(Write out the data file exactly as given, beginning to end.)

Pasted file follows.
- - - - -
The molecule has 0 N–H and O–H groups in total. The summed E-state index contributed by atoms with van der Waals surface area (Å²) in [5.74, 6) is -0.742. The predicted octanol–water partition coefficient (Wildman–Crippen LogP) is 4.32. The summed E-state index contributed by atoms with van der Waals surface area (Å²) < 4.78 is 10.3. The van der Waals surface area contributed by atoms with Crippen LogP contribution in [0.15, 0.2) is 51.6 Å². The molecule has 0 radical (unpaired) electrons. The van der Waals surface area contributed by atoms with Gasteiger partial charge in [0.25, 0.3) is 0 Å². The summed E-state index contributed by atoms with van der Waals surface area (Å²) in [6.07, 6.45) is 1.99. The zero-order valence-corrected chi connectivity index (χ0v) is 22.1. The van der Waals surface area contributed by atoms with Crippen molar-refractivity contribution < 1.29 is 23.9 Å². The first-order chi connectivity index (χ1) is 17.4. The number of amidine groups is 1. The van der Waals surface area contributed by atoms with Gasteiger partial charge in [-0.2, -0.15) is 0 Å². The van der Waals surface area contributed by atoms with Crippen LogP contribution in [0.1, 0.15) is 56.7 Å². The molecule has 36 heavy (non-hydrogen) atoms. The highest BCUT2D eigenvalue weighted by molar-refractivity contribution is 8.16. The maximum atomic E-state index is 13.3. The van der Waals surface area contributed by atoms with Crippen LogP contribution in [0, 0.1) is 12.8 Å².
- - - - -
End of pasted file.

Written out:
The molecule has 0 N–H and O–H groups in total. The summed E-state index contributed by atoms with van der Waals surface area (Å²) in [5.74, 6) is -0.742. The predicted octanol–water partition coefficient (Wildman–Crippen LogP) is 4.32. The summed E-state index contributed by atoms with van der Waals surface area (Å²) < 4.78 is 10.3. The van der Waals surface area contributed by atoms with Crippen LogP contribution in [0.15, 0.2) is 51.6 Å². The molecule has 0 radical (unpaired) electrons. The van der Waals surface area contributed by atoms with Gasteiger partial charge in [0.25, 0.3) is 0 Å². The summed E-state index contributed by atoms with van der Waals surface area (Å²) in [6.07, 6.45) is 1.99. The zero-order valence-corrected chi connectivity index (χ0v) is 22.1. The van der Waals surface area contributed by atoms with Crippen molar-refractivity contribution < 1.29 is 23.9 Å². The first-order chi connectivity index (χ1) is 17.4. The number of amidine groups is 1. The van der Waals surface area contributed by atoms with Gasteiger partial charge in [-0.2, -0.15) is 0 Å². The van der Waals surface area contributed by atoms with Crippen LogP contribution in [0.1, 0.15) is 56.7 Å². The molecule has 36 heavy (non-hydrogen) atoms. The highest BCUT2D eigenvalue weighted by molar-refractivity contribution is 8.16. The maximum atomic E-state index is 13.3. The van der Waals surface area contributed by atoms with Crippen LogP contribution in [0, 0.1) is 12.8 Å².